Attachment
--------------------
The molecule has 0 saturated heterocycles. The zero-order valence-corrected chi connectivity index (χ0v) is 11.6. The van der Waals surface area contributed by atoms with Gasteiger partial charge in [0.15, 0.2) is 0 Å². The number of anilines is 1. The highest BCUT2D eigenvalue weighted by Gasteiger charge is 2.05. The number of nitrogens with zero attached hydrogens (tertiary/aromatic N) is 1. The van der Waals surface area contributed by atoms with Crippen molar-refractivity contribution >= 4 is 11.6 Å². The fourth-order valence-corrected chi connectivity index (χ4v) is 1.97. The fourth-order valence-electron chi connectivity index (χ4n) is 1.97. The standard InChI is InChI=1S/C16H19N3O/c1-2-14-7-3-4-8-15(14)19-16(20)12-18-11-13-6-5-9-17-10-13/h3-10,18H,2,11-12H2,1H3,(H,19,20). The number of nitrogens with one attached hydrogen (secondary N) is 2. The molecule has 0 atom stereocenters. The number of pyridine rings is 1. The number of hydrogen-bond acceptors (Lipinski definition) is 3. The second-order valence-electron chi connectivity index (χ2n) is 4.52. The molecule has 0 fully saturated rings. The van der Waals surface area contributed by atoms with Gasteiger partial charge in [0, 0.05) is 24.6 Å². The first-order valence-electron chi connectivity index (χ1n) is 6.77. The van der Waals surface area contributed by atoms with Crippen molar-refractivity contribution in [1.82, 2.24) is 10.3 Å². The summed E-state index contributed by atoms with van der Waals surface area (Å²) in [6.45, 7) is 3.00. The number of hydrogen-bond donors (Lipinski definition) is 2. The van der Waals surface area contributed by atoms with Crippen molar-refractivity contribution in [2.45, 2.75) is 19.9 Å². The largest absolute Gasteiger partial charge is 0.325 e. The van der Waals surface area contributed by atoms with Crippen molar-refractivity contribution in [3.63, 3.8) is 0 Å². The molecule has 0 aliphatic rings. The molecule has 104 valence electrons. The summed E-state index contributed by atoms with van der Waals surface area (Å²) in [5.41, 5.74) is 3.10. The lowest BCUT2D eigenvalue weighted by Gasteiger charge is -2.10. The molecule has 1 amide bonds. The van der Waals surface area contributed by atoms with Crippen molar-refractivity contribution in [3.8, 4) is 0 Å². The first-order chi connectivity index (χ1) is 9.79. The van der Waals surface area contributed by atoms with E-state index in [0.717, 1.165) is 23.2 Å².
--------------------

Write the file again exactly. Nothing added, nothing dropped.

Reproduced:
The molecule has 0 saturated heterocycles. The zero-order valence-corrected chi connectivity index (χ0v) is 11.6. The van der Waals surface area contributed by atoms with Gasteiger partial charge in [0.15, 0.2) is 0 Å². The number of anilines is 1. The highest BCUT2D eigenvalue weighted by Gasteiger charge is 2.05. The number of nitrogens with zero attached hydrogens (tertiary/aromatic N) is 1. The van der Waals surface area contributed by atoms with Crippen molar-refractivity contribution >= 4 is 11.6 Å². The fourth-order valence-corrected chi connectivity index (χ4v) is 1.97. The fourth-order valence-electron chi connectivity index (χ4n) is 1.97. The standard InChI is InChI=1S/C16H19N3O/c1-2-14-7-3-4-8-15(14)19-16(20)12-18-11-13-6-5-9-17-10-13/h3-10,18H,2,11-12H2,1H3,(H,19,20). The number of nitrogens with one attached hydrogen (secondary N) is 2. The molecule has 0 atom stereocenters. The number of pyridine rings is 1. The number of hydrogen-bond acceptors (Lipinski definition) is 3. The second-order valence-electron chi connectivity index (χ2n) is 4.52. The molecule has 0 fully saturated rings. The van der Waals surface area contributed by atoms with Gasteiger partial charge in [0, 0.05) is 24.6 Å². The first-order valence-electron chi connectivity index (χ1n) is 6.77. The van der Waals surface area contributed by atoms with Crippen molar-refractivity contribution in [1.82, 2.24) is 10.3 Å². The summed E-state index contributed by atoms with van der Waals surface area (Å²) in [6.45, 7) is 3.00. The number of hydrogen-bond donors (Lipinski definition) is 2. The van der Waals surface area contributed by atoms with Crippen molar-refractivity contribution in [2.45, 2.75) is 19.9 Å². The largest absolute Gasteiger partial charge is 0.325 e. The van der Waals surface area contributed by atoms with Crippen molar-refractivity contribution in [3.63, 3.8) is 0 Å². The molecule has 0 aliphatic rings. The molecule has 104 valence electrons. The summed E-state index contributed by atoms with van der Waals surface area (Å²) in [5.41, 5.74) is 3.10. The lowest BCUT2D eigenvalue weighted by Gasteiger charge is -2.10. The molecule has 1 amide bonds. The van der Waals surface area contributed by atoms with Crippen molar-refractivity contribution in [3.8, 4) is 0 Å². The first-order chi connectivity index (χ1) is 9.79. The van der Waals surface area contributed by atoms with E-state index in [0.717, 1.165) is 23.2 Å².